Polar Bear Breaks into Houses



No humans hurt in this incident from Newfoundland, but there were some duck-related tragedies. 


Newfoundland Polar Bear Attack: Animal Shot Dead After Attacking Homes, Livestock: "He said the bear beat in doors and broke windows at three other homes, and killed some sheep and ducks at a nearby stable without stopping to eat.


At one home, the bear "just broke the windows out of each side of the house and went on," he said. "It seemed like he was in a bad mood.""

Grice's Cougars on The Book Depository



We're just days away from the launch of Deadly Animals in the UK, and The Book Depository was kind enough to let me write about the book's beginnings. I'll paste on extract below, but follow the link for the whole article. 


Rooooooaaaaaarrrrrrr


"Victorian writers had no doubt that cougars were dangerous to humans. Some of their accounts, like an 1860 bit of fiction by Harriet Prescott Spofford, reek of melodrama. Spofford's "Indian devil," as the animal was often called at the time,has "breath like a vapor from some hell-pit." It stands in for Satan himself, causing the heroine trapped in its claws to engage in all manner of theology before escaping. (If you ever find yourself trapped in the claws of a cougar, a better strategy is to gouge the eyes. Eye-gouging beats theology every time.) Nonetheless, Spofford's story reveals some understanding of real cougars. She knew, for example, that a cougar can lick the skin from its prey with its "rasping tongue." And there are true accounts from that era, including one from the meticulous Charles Darwin, attesting that cougars occasionally ate people."

More Hand-Wringing from Florida: Gambian Pouched Rats



The latest animal invasion reported from Florida has been launched by the dreaded Gambian pouched rat. Surely a big rodent is no problem if you have plenty of pythons on hand?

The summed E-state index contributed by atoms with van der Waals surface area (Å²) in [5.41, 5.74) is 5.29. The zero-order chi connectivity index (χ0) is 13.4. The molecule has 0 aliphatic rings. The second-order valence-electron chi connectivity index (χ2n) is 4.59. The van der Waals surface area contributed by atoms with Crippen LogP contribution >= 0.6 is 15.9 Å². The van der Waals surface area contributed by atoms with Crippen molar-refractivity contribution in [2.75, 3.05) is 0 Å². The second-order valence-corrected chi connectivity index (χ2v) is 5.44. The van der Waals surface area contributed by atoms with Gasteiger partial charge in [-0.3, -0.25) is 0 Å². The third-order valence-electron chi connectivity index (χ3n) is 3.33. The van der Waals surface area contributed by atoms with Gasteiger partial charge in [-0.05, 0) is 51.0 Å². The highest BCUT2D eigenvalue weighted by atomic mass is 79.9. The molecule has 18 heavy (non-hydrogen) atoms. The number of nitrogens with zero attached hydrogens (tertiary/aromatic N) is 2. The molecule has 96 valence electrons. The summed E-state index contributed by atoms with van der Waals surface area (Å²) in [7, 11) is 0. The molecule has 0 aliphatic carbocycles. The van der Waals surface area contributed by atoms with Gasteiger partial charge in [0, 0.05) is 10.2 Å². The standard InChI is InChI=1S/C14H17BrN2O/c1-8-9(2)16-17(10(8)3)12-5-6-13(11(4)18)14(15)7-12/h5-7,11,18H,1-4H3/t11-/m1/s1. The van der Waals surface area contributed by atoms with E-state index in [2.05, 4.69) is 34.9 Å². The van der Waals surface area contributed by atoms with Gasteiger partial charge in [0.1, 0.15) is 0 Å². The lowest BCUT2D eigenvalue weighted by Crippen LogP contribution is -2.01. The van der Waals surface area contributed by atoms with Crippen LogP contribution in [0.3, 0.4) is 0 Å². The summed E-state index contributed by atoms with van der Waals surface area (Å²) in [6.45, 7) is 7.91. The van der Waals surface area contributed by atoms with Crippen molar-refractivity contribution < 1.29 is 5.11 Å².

Giant, nine-pound Gambian rats invading Florida Keys | The Sideshow - Yahoo! News:


"Gambian pouched rats are the largest known breed of rats in the world. They can grow up to three feet in length and weigh as much as nine pounds. Wildlife officials fear that if the large-sized rodents make it to the Florida mainland, they could devastate local crops if they reach the Florida mainland.


The U.S. Department of Agriculture has been working with Florida officials to wipe out the rodents, and there are only an estimate few dozen at large, but they can reproduce quickly and do so only five months after being born. "

Black Rat Snake


Another sign of spring: first rat snake sighting. 




Photography by Dee Puett.

Chinese Animal Attacks: Wolf or Feral Dog?

Wolf or Husky?

Wolves or feral dogs have apparently attacked at least seven people in China's Shandong Province. Two people are dead. Wolves are common in the province, though attacks on humans aren't. Police killed one wolf, but no one seems to believe it was responsible for any of the attacks. Another animal, pictured above, has been captured; police believe it is a wolf, but a man has come forward to claim it's his pet husky. Experts will test it to be sure. While all this has gone on, however, people continue to suffer attacks. 

Shandong sees another wild animal attack - China.org.cn: "Of the seven attacks in Zaozhuang city, 2 people have died with another 5 injured. In nearby Linyi City, a one-year old boy was hospitalized after being bitten by an animal that has been described as wolf-like."


A five-year-old victim of the mystery animal

Death Stories: Fossils




Ah, Lightning! How many times the shoals of terrified dolphins and the huge tuna were seen to flee before your cruel fury, to escape; while your fulminations raised in the sea a sudden tempest with buffeting and submersion of ships in the great waves; and filling the uncovered shores with the terrified and desperate fishes which fled from you, and stranded, remained to become the abundant prey of the people in the neighbourhood. . . How many kings, how many nations have come undone since the wondrous forms of this fish perished here in this cavernous and winding recess. Now destroyed by time, it lies patiently in this confined space with bones stripped and bare, serving as a support and prop for the superimposed mountain.
 -- Leonardo a Vinci